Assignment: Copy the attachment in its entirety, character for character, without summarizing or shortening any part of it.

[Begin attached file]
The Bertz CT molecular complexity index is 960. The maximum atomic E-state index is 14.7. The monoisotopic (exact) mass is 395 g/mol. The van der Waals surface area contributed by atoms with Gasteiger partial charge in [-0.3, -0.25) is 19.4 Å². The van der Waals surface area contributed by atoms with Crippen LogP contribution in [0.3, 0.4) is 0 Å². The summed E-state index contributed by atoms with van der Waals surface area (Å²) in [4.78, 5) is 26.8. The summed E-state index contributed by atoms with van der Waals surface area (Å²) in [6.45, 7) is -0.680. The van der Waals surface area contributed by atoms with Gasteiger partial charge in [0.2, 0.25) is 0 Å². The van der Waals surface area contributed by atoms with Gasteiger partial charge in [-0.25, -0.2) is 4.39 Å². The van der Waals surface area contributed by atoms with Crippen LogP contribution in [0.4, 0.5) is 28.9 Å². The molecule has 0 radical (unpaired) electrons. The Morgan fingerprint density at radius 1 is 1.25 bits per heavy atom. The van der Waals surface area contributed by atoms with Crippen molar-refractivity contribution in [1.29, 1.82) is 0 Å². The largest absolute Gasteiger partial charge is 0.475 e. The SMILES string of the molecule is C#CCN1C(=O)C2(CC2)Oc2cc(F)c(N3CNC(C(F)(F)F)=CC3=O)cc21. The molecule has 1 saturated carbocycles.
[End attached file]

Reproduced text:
The Bertz CT molecular complexity index is 960. The maximum atomic E-state index is 14.7. The monoisotopic (exact) mass is 395 g/mol. The van der Waals surface area contributed by atoms with Gasteiger partial charge in [-0.3, -0.25) is 19.4 Å². The van der Waals surface area contributed by atoms with Crippen LogP contribution in [0.3, 0.4) is 0 Å². The summed E-state index contributed by atoms with van der Waals surface area (Å²) in [4.78, 5) is 26.8. The summed E-state index contributed by atoms with van der Waals surface area (Å²) in [6.45, 7) is -0.680. The van der Waals surface area contributed by atoms with Gasteiger partial charge in [0.2, 0.25) is 0 Å². The van der Waals surface area contributed by atoms with Gasteiger partial charge in [-0.25, -0.2) is 4.39 Å². The van der Waals surface area contributed by atoms with Crippen LogP contribution in [0.4, 0.5) is 28.9 Å². The molecule has 0 radical (unpaired) electrons. The Morgan fingerprint density at radius 1 is 1.25 bits per heavy atom. The van der Waals surface area contributed by atoms with Crippen molar-refractivity contribution in [1.29, 1.82) is 0 Å². The largest absolute Gasteiger partial charge is 0.475 e. The SMILES string of the molecule is C#CCN1C(=O)C2(CC2)Oc2cc(F)c(N3CNC(C(F)(F)F)=CC3=O)cc21. The molecule has 1 saturated carbocycles.